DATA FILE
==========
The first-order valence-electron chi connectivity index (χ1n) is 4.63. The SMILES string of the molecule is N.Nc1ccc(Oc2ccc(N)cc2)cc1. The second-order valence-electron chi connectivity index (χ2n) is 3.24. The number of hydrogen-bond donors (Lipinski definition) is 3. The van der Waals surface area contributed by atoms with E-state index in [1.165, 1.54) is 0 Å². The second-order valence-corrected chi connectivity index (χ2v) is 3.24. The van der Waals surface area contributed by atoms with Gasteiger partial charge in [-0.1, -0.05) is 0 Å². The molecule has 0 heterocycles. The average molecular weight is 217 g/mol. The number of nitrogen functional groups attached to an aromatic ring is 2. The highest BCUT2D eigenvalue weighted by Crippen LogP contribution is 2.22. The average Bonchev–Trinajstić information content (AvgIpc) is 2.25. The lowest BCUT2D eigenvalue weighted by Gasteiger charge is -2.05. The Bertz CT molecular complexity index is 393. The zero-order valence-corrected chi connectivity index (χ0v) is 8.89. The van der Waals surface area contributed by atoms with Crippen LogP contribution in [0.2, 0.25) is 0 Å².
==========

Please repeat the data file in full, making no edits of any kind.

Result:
The first-order valence-electron chi connectivity index (χ1n) is 4.63. The SMILES string of the molecule is N.Nc1ccc(Oc2ccc(N)cc2)cc1. The second-order valence-electron chi connectivity index (χ2n) is 3.24. The number of hydrogen-bond donors (Lipinski definition) is 3. The van der Waals surface area contributed by atoms with E-state index in [1.165, 1.54) is 0 Å². The second-order valence-corrected chi connectivity index (χ2v) is 3.24. The van der Waals surface area contributed by atoms with Gasteiger partial charge in [-0.1, -0.05) is 0 Å². The molecule has 0 heterocycles. The average molecular weight is 217 g/mol. The number of nitrogen functional groups attached to an aromatic ring is 2. The highest BCUT2D eigenvalue weighted by Crippen LogP contribution is 2.22. The average Bonchev–Trinajstić information content (AvgIpc) is 2.25. The lowest BCUT2D eigenvalue weighted by Gasteiger charge is -2.05. The Bertz CT molecular complexity index is 393. The zero-order valence-corrected chi connectivity index (χ0v) is 8.89. The van der Waals surface area contributed by atoms with Crippen LogP contribution in [0.2, 0.25) is 0 Å².